Main Points: When both A and B step forward and walk backward touching each others’ wrists, the movements should be in coordination and the force should be unified, without stiff force or resistance.

Hip-Sucking-Palm-3

Hip-Sucking-Palm-4

Movement 7: A flexes the left leg, shifts the weight forward and rotates the left palm with the straight arm to push B, and then turn the arm outward with the palm facing the right. B flexes the arm and rotates the left palm and uses a bursting force on the lateral side of the wrist to take A’s attacking palm. At the same time, turn the low back and knee backward with the hip and shift the weight backward. Both A and B do not move in the right palms. (Fig. 8)

Main Points: When B takes in the hip and turns the low back and knee to dissolve A’s attacking force, it depends upon A’s pushing and rotating force.

Movement 8: While pushed backward to the limit, B rotates the left palm and arm inward to push the lateral side of the wrist of A’s outward-rotating arm with the palm, and at the same time, flexes the knee and shifts the weight forward. A flexes the arm and rotates the left palm and uses a bursting force on the lateral side of the wrist to take B’s attacking palm. At the same time, turn the low back and knee backward with the hip and shift the weight backward. Both A and B do not move in the right palms. (Fig. 9)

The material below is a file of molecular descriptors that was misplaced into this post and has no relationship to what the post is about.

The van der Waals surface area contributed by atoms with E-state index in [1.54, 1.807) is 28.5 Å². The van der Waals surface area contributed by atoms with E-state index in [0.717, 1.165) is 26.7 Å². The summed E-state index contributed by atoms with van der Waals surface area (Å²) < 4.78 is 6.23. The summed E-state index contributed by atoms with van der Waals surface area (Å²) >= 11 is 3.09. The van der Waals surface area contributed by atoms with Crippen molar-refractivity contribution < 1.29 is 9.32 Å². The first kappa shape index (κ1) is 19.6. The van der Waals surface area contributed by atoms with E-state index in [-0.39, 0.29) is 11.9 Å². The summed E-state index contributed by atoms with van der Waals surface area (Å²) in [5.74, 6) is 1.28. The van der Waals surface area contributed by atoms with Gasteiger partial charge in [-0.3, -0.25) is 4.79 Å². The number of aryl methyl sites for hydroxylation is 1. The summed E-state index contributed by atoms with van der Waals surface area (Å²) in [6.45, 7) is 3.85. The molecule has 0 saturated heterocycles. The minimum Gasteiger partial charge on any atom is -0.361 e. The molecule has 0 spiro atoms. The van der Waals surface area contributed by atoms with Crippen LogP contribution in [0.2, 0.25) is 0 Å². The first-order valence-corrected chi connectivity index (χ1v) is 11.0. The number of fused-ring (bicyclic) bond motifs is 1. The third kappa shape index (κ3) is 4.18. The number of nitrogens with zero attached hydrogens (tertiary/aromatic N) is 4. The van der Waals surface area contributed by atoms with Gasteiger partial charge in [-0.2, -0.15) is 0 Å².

Main Points: When A takes in the hip and turns the low back and knee to dissolve B’s attacking force, it depends upon B’s pushing and rotating force.

Movement 9: Both A and B practice with the left and right forms in alternation and push each other to change sides. When B pushes A, steps forward with the left foot to the lateral side of A’s left foot. (Fig. 10)

Hip-Sucking-Palm-5

Main Points: Step forward while B pushes A, and the movements should be in coordination.

Movement 10: A steps backward with the left foot. B walks forward with the right foot to the medial side of A’s right foot. At the same time, the right palm of both A and B pierces forward underneath the left elbow to touch the lateral side of the wrist. (Fig. 11)

Main Points: When both A and B step forward and walk backward touching each others’ wrists, the movements should be in coordination and the force should be unified, without stiff force or resistance.

Movement 11: Finish the Form: Both A and B practice in the left and right forms in alternation, push repeatedly until they finish the form. Both A and B walk backward with the right foot to close with the left foot, with two palm dropping downward naturally along the side of the body. (Fig. 12)

Main Points: Drop the shoulders, sink the low back, relax the whole body and maintain a smooth respiration.

 

Hip-Sucking-Palm-6

[1] 棚 Peng (Beng): Translated as “arrow quiver.” This character is usually Romanized as Peng. It is an obscure word that may connote an opening up or a moment of releasing, like  pulling a cork from a bottle. It may also have something to do with the sounds these actions involve. Here Peng is followed by the character for “transformation” (Hua). The oppoents’ attack is transformed or dissolved using Peng Jin.